The most brain damaging effect of OSA is that it interrupts sleep stages 3 and 4 and REM sleep. In fact, in severe OSA, a person may never reach stages 3 and 4 at all during the night. I first realized that I had OSA when my transcriber told me I had fallen asleep during the dictation. When she played back the tape, you could hear me talking for 10 minutes, and then nothing but my snoring and breathing interruptions. That was a wake-up call for me! I diagnosed at least 2 patient’s a month for 10 years before I recognized I had it.

Obstructive sleep apnea results in low oxygen levels, which result when the blockages prevent air from getting to the lungs. The low oxygen levels also affect brain and heart function. OSA is more common than asthma in adults and up to two-thirds of those with OSA are overweight. Those with more than 20 apneas (complete obstructions) per hour of sleep may have a greater risk of dying from cardiac rhythm and rate disturbances and complications of high blood pressure such as stroke and heart attacks than people with fewer apneas.

Treatment of OSA involves weight loss and sometimes using CPAP, a device that creates positive airway pressure. Studies show that treating sleep apnea properly with positive airway pressure leads to lower blood levels of C-reactive protein and levels of two markers of platelet activation.

If you wonder if you have OSA, ask your spouse if you snore, or tape record yourself while sleeping. If you are 50, over-weight, male and snorer, chances are you have OSA. Women are not immune to this disorder either. Please don’t delay. Talk to your Doctor about OSA, as it is a parasite that robs the vitality of your body and brain.

A Self-Fulfilling Prophecy

When we cheat ourselves of ample sleep – and the normal cycles of sleep – a self-fulfilling prophecy occurs. Less dopamine is secreted, which causes our willpower to wane. Less dopamine leads to:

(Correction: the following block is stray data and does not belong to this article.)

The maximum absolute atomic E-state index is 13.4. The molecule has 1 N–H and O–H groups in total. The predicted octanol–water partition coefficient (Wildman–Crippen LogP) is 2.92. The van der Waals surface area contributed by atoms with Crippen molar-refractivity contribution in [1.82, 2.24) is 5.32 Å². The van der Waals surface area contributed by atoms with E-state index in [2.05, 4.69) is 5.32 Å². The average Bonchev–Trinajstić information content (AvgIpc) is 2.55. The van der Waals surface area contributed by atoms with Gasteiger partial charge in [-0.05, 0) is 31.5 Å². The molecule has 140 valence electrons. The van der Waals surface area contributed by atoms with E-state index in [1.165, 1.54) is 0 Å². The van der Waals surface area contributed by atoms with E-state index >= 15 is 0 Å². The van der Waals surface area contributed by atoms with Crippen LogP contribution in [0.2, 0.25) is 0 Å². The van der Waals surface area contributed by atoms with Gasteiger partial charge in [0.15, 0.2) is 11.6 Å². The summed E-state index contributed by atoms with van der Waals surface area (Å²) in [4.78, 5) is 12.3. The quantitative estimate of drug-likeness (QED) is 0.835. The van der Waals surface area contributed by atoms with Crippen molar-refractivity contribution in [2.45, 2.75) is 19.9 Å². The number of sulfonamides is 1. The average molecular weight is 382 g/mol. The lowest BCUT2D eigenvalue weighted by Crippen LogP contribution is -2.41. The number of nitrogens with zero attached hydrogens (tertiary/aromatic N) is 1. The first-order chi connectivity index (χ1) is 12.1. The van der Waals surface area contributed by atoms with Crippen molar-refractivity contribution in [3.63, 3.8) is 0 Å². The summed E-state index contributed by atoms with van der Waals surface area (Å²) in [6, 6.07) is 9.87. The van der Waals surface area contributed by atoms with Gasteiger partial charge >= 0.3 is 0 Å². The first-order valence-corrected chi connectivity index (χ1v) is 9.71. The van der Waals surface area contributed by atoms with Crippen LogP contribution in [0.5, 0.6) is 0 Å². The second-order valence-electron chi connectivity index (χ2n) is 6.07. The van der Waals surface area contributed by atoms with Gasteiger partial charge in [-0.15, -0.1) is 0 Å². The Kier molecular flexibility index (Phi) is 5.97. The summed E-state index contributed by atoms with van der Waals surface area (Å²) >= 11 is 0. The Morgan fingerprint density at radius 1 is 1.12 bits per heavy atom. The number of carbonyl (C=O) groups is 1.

• a bigger appetite and binge eating or drinking;
  • a decrease in leptin (a special hormone that makes you feel full);
  • an increase in grelin (a hormone that stimulates hunger and appetite); and
  • an increased tendency for depression.

Less sleep also results in decreased amounts of serotonin. Having less serotonin alters your body’s biorhythms, increasing your sensitivity to pain, and resulting in early morning awakening with feelings of dread, alarm, and panic. Less serotonin also increases the appetite, especially for simple carbohydrates (chips, cookies, cakes, candy, white bread and pasta), which I believe is the direct root of the obesity epidemic in the United States today. (On a lighter note, my practice dietitian reminded me that ‘stressed’ is ‘desserts’ spelled backwards!)

With less serotonin, we require more drugs to fall asleep, and these chemicals interfere with our own biorhythms and hormonal balance. With the decrease in dopamine, our executive functioning decreases, as does our ability to follow through with plans and commitments. In addition, because of decreased dopamine, our self-control markedly diminishes. I’ve done myriad informal studies on hundreds of my patients through the years, and I’ve found that those individuals who suffer with addiction problems -whether alcohol, drugs, sex, or food — also have very low dopamine receptors in their frontal lobes and other important places in the brain.

All Stressed Out and Sleep Deprived

After months of poor sleep and chronic stress, you feel exhausted with low mood and no energy. You probably binge on simple carbohydrates (chips, candy, desserts) to satisfy the dramatic decline in dopamine and serotonin. The increased carbs cause insulin, your symphony conductor, to go wild, with its levels soaring upward. When insulin soars, your limbic (emotional) brain takes control, and your neocortex thinking brain takes a backseat. Your limbic system then tries to jumpstart your body by doing the following: